Tails Installation Assistant - What do you think about it?

Originally published at: https://www.whonix.org/blog/tails-installation-assistant
Tails (The Amnesic Incognito Live System) has now a Tails Installation Assistant. What do you think about it? Does it improve or worsen usability?

I am wondering, if something like that would be useful for Qubes OS to ease download and installation.

Something similar has been discussed for Whonix some time ago, although with a different outcome.

Historic blog post and forum discussion:

Old page:

Good day,

well, you know me, I’m all for trying out such new ideas and seeing how this is actually just a simple link based solution, dressed up nicely, we could accomplish this fairely easily using the tools we already have. Would help usability by a huge degree, though before I can try something in that degree, I really need to come arround and finish my current work on improving usability.

Have a nice day,


yeah it was a good change to Tails website by adding this. Qubes need installation tutorials more than installation guidance. but sure that would be useful for them to have a similar design as Tails.

but the one who really need this design much to have , is Whonix. which is sadly i have lack of knowledge on how to make this to become true inside our website.

Don’t wonder, I sometimes ask for opinions without stating mine first. So just by asking it’s not sure I will like the idea myself at that point.

Perhaps since I am a whole different type of user, I am not the best one to make the judgment. But I find this thing confusing.

start the journey -> debian or ubuntu -> install from debian or ubuntu -> let’s go -> click “I am already on firefox” -> breaks, since it does not work with noscript -> ok, let’s do it without noscript

start the journey -> debian or ubuntu -> install from debian or ubuntu -> let’s go -> click “I am already on firefox” -> install firefox extension -> downloads and verifies tails, great -> now I am supposed to install Tails Installer from Debian backports -> point the installer to the iso

start the journey -> other linux -> then you need intermediary Tails installation probably for some obscure technical reason they could not overcome yet.

All in all kinda a lot steps. Imho cumbersome.

Anyhow. Some things can be learned from it.

  • The page Which operating system are you installing Tails from? might be useful to adapt for Whonix. - I wonder if that would provide more usability than our current supported platforms table?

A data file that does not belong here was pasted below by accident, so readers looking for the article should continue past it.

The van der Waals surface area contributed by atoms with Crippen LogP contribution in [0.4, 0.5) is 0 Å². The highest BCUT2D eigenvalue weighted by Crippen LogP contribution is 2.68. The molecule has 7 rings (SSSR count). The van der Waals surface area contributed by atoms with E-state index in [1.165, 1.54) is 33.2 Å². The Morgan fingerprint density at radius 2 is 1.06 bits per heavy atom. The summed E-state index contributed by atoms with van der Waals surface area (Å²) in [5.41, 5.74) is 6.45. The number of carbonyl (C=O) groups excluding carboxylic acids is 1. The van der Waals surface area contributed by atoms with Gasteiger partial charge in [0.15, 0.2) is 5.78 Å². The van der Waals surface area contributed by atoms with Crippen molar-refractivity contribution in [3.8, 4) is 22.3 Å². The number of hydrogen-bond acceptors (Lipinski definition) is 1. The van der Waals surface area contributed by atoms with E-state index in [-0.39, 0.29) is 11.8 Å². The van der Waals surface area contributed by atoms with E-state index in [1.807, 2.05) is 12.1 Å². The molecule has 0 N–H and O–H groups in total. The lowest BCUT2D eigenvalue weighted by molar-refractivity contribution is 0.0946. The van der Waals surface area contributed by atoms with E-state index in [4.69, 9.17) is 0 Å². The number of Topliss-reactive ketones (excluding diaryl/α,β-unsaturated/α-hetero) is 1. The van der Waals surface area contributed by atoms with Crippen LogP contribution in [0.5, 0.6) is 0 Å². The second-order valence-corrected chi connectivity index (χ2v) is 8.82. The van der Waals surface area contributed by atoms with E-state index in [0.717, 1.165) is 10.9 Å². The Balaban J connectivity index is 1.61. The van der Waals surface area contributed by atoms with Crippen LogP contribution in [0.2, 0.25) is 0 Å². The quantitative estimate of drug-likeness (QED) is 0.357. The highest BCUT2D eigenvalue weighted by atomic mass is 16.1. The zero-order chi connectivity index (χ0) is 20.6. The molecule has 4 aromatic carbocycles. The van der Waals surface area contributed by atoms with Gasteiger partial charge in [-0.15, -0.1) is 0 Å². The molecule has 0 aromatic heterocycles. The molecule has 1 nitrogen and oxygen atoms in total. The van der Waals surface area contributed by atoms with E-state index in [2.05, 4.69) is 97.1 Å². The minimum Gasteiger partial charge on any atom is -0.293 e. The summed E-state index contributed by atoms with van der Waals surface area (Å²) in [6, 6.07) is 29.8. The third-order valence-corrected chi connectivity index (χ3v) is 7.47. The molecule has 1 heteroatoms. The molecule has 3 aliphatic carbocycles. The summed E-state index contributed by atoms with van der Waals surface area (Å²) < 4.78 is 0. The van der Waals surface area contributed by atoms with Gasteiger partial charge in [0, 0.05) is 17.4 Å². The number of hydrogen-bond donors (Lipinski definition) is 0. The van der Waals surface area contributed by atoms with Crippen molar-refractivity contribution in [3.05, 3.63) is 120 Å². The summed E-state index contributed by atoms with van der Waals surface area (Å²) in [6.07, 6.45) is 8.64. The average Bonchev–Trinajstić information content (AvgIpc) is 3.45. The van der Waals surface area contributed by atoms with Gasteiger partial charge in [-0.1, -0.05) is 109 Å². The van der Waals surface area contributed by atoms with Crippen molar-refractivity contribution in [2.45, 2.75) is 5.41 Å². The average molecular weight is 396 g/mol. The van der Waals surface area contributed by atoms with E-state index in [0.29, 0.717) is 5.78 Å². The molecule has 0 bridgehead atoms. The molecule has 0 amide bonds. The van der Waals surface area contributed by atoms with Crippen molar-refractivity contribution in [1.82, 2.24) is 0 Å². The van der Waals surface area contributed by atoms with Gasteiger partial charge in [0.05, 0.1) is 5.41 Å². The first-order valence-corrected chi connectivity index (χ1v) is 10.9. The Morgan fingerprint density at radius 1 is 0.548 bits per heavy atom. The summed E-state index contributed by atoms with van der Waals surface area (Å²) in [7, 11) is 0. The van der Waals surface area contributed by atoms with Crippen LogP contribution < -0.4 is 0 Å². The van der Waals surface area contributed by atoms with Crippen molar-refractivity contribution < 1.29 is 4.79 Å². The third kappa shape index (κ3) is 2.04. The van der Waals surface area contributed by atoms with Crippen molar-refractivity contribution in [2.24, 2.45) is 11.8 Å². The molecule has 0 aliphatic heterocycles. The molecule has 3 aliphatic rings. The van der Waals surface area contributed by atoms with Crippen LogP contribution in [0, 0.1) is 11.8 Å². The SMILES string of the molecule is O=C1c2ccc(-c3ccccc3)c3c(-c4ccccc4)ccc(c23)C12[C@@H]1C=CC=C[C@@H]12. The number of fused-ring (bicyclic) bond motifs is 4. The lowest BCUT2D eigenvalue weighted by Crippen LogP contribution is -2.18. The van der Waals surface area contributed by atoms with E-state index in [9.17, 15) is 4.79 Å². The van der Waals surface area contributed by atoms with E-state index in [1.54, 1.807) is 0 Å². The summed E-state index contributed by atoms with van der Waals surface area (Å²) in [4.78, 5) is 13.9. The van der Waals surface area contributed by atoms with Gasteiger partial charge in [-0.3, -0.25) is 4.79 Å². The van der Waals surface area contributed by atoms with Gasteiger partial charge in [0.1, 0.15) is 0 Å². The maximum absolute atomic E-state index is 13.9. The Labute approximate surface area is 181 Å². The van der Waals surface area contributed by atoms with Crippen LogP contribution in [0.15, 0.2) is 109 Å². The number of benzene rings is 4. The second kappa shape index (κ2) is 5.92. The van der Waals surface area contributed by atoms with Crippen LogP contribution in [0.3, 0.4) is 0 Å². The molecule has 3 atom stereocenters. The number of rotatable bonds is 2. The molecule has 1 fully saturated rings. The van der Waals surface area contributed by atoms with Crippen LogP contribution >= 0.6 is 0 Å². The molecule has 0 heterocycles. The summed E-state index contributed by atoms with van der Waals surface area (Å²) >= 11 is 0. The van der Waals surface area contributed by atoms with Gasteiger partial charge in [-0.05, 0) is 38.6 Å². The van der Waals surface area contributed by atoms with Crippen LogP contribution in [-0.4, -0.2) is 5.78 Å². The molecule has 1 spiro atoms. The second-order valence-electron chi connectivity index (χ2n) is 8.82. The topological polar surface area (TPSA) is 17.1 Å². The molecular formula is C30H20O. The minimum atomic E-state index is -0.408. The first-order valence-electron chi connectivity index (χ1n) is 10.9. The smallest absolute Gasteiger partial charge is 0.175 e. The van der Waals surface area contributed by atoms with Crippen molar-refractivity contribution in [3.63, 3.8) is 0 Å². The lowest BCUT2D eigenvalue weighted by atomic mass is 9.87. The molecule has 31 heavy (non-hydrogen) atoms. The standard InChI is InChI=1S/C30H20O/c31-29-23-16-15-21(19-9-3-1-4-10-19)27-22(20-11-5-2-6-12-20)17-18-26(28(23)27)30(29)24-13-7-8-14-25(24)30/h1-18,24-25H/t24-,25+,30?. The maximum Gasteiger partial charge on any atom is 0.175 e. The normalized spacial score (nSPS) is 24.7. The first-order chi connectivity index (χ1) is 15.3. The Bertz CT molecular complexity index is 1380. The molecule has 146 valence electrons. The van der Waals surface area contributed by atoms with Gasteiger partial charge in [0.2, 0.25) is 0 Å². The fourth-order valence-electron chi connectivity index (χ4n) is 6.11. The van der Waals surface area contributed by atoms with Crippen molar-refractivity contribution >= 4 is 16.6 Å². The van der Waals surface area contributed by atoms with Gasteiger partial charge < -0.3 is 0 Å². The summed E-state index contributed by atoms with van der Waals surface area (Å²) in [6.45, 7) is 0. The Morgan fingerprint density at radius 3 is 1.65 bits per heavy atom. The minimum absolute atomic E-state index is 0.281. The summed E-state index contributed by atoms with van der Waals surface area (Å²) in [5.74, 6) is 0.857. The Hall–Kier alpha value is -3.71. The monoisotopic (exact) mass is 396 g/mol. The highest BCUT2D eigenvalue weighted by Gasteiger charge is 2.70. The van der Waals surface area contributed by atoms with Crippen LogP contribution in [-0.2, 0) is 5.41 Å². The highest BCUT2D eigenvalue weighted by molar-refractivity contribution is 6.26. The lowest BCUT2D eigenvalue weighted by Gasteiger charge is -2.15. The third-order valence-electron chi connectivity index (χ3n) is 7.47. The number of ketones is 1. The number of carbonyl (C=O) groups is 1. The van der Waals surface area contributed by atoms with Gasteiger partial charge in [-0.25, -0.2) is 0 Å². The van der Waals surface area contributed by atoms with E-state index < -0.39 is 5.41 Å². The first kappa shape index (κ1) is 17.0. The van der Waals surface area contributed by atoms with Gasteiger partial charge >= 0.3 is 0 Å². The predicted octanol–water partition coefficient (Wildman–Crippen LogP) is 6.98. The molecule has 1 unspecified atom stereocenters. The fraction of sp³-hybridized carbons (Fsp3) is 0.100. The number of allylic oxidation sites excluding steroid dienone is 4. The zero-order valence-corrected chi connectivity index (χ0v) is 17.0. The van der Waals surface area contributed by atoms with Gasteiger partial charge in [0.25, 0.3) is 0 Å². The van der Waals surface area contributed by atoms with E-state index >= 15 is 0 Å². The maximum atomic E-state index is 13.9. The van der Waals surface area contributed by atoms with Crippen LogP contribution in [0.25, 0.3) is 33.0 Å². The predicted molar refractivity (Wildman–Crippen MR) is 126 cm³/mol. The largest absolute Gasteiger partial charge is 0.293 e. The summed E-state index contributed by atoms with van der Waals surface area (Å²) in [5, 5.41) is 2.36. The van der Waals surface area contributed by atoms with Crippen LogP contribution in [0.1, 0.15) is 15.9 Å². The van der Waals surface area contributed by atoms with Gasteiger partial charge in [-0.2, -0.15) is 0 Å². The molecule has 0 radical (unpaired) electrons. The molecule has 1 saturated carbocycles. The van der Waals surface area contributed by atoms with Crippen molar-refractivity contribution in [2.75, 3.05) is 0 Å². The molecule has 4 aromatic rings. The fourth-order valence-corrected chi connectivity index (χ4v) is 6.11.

• I wonder if installing the firefox addon and using that for downloading would be simpler than our current download table. That firefox addon for downloading Tails is supposed to work in firefox version 38.0.1 or Tor Browser 5 or higher. However, it would not work for let’s say users of chromium or other browsers. There it would just download the addon as xpi file which would not work. From there the user would be lost.

  • What I am concerned here is adding more layers of complexity, more options that ultimately lead to more than less confusion.

  • What I find a good idea on the Installing Tails on a USB stick from Debian or Ubuntu using the command line page is to have the Verify the Tails signing key instructions on the same page as download, verification and installation instructions.

  • What I find a horrible idea is the following quote.

To follow these instructions you need to have your own OpenPGP key.

To learn how to create yourself an OpenPGP key, see Managing OpenPGP Keys by Riseup.

To require having your own OpenPGP key just for the sake of verification is a huge overhead that I am sure needlessly deters users. They probably want to avoid the following message. (That we have documented in Whonix OpenPGP verification instructions.)

gpg: WARNING: This key is not certified with a trusted signature!
gpg: There is no indication that the signature belongs to the owner.

Anyhow. Documenting the above confusing message is, I am sure, the much smaller evil than linking to instructions on how to create your own gpg key.

  • To say it looks nice from the first impression is one thing but to really look into the details before adapting is a whole other story.

They found a cleaner looking way to route yourself through all the workarounds, but it’s still a collection of workarounds with many points of failure.

Some workarounds probably have a solution that one group can solve†, other problems are big (secure downloading over the internet).

One way to think about this is: “What would the ideal solution look like?” I think that’s an .exe installer for windows, some generic linux installer, and a mac pkg. Downloading it securely will be hard, but once the user double clicks, it could be an obvious step-by-step process.

† I’m suprised about how hard it is to install with windows. A third party usb installer to make a live disk, then a second usb stick to use the “real” usb installer. It is possible to install windows to a usb stick, with windows (WinToUSB), and I think it’s worth the effort if you’re main use is boot-from-usb.

I simply don’t think that we can approach “mainstream acceptance” without a simple way to install (whether it be USB boot sticks or VMs or whatever). I know we’ve gone back and forth for years about this, but as whonix/linux becomes more usable as a desktop os, the installation is becoming the biggest barrier.

I prefer the current state of affairs for our download tables. All the relevant information is just in one place. The front page could use some updated graphics to make it more visually appealing but that’s all IMO.

For users who want/need more hand holding something like the windows-installer you are working on fits that use case.

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